Spanish actress and model Penélope Cruz made her acting debut on television at the age of 16 and her feature film debut in 1992. She won an Academy Award in 2008, becoming the first Spanish actress in history to receive such a distinction. Barbaros Tapan briefly interviewed the famous actress about cinema and her life for Skylife.

It’s been a very exciting year for you. How do you describe yourself in relation to your career regarding this particular year? 
Very lucky and very grateful. Very grateful for these directors to give me the opportunity to play these different parts so different from each other and from myself. That's always what I look for: diversity and challenges. And this is a very good year in that way. 

I feel that for the past few years, maybe with motherhood and marriage, you are a lot more natural when it comes to attending premieres and meeting the press. How did you find that balance? 
I don't know if I have that balance, but I've been working since I was so young, around fifteen and sixteen. Of course, you learn to deal with all those things. Acting is not just learning your job to be on the set, to play your character. There are also the other things you have to learn to manage. And of course, when I started, I thought I was an adult, but I was almost still a teenager. You just learn. And also, your priorities change a lot, and you worry about different things. And like you said, when you become a mother, in that second everything changes, all your priorities. Now, I think about myself and my health because I have to take care of my kids. I pay attention to be healthy, to be strong. But you don't have concerns about other things that are not important, things that you worry about when you're 20. Then, you really start worrying about the things that really matter and that can make a difference in your life. 
I’d like to talk about what you said about having to stay healthy in order to take care of your family. Sometimes you put yourself in a very dark place for a movie. How do you come out of it in order to be a mother?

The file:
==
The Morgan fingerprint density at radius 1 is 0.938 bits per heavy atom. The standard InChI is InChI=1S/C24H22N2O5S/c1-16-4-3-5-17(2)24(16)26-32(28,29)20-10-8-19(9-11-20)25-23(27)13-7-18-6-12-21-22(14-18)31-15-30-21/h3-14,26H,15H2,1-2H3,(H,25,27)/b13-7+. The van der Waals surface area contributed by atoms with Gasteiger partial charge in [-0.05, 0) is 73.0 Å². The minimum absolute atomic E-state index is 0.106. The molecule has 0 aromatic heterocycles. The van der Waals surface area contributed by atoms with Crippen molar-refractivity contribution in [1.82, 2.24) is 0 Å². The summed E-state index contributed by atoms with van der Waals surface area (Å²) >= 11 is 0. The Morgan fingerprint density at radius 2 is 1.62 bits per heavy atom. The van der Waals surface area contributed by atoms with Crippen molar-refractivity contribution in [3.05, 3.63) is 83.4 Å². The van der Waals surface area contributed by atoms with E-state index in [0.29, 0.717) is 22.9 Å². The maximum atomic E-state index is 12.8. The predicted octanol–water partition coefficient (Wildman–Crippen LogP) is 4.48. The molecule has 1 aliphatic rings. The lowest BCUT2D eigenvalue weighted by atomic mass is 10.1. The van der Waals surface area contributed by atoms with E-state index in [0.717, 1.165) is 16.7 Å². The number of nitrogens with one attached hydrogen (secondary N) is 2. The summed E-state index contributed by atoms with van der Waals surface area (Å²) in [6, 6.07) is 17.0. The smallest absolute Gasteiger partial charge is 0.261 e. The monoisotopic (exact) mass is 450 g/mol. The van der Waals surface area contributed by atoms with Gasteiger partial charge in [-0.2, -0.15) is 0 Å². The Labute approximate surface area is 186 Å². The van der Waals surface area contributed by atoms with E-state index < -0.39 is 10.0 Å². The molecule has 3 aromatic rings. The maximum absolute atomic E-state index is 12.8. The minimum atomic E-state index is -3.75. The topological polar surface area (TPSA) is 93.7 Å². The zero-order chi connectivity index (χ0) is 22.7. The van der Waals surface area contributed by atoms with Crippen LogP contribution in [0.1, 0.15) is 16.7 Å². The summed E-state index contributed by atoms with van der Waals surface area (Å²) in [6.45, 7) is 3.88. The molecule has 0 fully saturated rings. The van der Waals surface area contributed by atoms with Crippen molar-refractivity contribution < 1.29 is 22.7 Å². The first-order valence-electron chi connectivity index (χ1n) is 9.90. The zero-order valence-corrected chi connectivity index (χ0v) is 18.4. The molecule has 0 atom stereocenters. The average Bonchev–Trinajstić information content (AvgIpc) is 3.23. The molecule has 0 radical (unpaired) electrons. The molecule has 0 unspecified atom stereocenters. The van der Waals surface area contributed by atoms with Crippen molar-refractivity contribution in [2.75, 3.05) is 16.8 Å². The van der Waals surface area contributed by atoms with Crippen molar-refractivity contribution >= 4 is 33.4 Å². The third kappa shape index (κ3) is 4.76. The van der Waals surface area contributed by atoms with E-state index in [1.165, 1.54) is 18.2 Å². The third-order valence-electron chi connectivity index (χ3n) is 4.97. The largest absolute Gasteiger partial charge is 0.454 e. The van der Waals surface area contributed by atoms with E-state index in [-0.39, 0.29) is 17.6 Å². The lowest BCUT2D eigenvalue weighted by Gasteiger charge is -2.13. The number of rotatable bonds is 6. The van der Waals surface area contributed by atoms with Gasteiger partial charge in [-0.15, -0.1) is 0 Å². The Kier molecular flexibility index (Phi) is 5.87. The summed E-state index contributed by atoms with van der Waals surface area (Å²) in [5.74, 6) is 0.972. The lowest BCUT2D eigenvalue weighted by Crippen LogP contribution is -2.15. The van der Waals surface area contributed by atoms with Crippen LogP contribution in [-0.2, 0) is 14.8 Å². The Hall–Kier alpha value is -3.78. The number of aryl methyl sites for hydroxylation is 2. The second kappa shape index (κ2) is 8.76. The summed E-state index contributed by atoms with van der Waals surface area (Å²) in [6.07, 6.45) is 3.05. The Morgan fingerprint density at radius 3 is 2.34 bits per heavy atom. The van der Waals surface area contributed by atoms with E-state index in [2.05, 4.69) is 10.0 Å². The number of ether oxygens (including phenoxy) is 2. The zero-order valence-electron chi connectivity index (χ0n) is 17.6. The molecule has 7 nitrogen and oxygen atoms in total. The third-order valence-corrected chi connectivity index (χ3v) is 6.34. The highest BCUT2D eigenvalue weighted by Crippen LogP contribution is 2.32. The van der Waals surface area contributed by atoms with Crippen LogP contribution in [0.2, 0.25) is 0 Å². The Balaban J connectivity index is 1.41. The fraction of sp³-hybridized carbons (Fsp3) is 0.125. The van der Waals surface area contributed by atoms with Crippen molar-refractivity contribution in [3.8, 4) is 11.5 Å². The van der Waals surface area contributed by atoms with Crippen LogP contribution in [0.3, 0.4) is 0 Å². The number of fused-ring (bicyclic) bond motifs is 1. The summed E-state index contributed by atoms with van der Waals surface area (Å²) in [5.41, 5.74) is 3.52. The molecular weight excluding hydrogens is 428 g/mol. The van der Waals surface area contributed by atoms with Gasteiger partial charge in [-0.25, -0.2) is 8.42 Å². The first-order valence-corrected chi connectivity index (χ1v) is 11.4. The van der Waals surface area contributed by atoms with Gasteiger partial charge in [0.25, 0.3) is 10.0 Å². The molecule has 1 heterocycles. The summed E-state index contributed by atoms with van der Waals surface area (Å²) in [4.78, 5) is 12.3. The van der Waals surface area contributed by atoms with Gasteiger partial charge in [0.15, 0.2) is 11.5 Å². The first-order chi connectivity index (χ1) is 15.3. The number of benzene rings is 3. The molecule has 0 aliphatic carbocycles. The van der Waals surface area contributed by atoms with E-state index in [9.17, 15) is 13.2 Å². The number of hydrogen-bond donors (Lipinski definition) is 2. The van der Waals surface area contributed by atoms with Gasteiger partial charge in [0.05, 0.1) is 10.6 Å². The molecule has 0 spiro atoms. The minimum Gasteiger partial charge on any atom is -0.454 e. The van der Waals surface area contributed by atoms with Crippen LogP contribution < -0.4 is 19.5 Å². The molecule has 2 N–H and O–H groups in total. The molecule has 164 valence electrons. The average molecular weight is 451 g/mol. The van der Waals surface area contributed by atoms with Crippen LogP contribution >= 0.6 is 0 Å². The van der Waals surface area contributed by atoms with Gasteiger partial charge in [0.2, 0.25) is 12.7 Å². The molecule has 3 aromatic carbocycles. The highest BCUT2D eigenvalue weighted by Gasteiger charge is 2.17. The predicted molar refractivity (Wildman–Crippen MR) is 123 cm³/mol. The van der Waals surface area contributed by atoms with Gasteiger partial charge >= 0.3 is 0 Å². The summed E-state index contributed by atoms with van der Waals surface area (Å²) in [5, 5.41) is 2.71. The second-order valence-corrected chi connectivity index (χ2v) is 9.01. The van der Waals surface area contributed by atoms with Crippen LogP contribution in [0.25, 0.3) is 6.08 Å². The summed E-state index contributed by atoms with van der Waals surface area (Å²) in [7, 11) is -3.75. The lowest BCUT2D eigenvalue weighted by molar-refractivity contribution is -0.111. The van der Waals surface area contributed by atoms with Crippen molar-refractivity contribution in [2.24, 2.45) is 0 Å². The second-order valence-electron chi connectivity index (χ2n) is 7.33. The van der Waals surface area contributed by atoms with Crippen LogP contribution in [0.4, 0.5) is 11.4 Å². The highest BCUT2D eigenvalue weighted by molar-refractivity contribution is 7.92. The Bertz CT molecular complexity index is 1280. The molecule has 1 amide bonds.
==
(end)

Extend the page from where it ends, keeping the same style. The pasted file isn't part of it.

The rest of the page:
Well, I never do. I never bring work home with me and I haven't done that since I was in my 30s when I realized mixing things too much didn't make my work or my life better. There is the character and I try to jump into that fiction 100% when I'm on the set as many times as needed. And to be able to go 100%, I need to be able to remove myself from that at the end of the day and have my life and my reality. There’s a very strong distinction between fiction and reality. When things are mixed the whole time, I feel like you do them halfway. And I spent months and months preparing for the character. But when you are shooting, everything is so intense, especially in scenes. Give everything you’ve got but later, you need to leave because otherwise this is not healthy. 

Although your latest movie Everybody Knows was a Spanish movie in all accounts including the directing and the script, Farhadi wrote the script in Farsi and had it translated into Spanish. Was it hard to work with an Iranian director and a translated script?
He's very humble about the way he works. I love that he’s a director who is able to ask questions, not just answer questions. I think humility is very important, and it’s what makes him so big. And he's constantly learning and searching for answers. He was always like that in the process of creating the story and also on the set. He had sent us material, and he moved to Spain two years before the shooting and he had a Spanish teacher. He really tried to understand our culture and I think he has managed to do a Spanish movie that is fully Spanish because he said everyone involved in this production is Spanish. And there are no clichés in the film.

Have you paid any effort for Asghar Farhadi to understand the Spanish culture, to avoid clichés, and to make sure he got it right?
We didn't provoke those situations, we didn't force it. We were there for him if he needed to talk about something. But at the same time, it was a long process where he was experiencing what it was like to live in Spain. He just moved there, and he was writing. He was sleeping five or four hours a night. The rest of the time he would be walking around Madrid or the outskirt neighborhoods, just getting to feel our culture, the people, and the energy. I think that is a very valuable.

You are very talented with languages. How many do you speak?
Four but not perfectly. I've made movies in Italian, French, English, and obviously Spanish. I love languages and I love doing accents. Next is a Cuban accent, so I am very excited and scared about it. Terrified, but very excited because that is the first time I do it. 

Do you think that the films in Spanish are equal to English productions?
It seems like for the last 10-15 years or more, things are happening in that direction thanks to Pedro, Alfonso, Iñárritu, Guillermo, and some of the great Italian directors now like Garrone and some new ones. There are more international films and more languages. Slowly I really feel and hope that the audience is more ready to see a film in a different language. 

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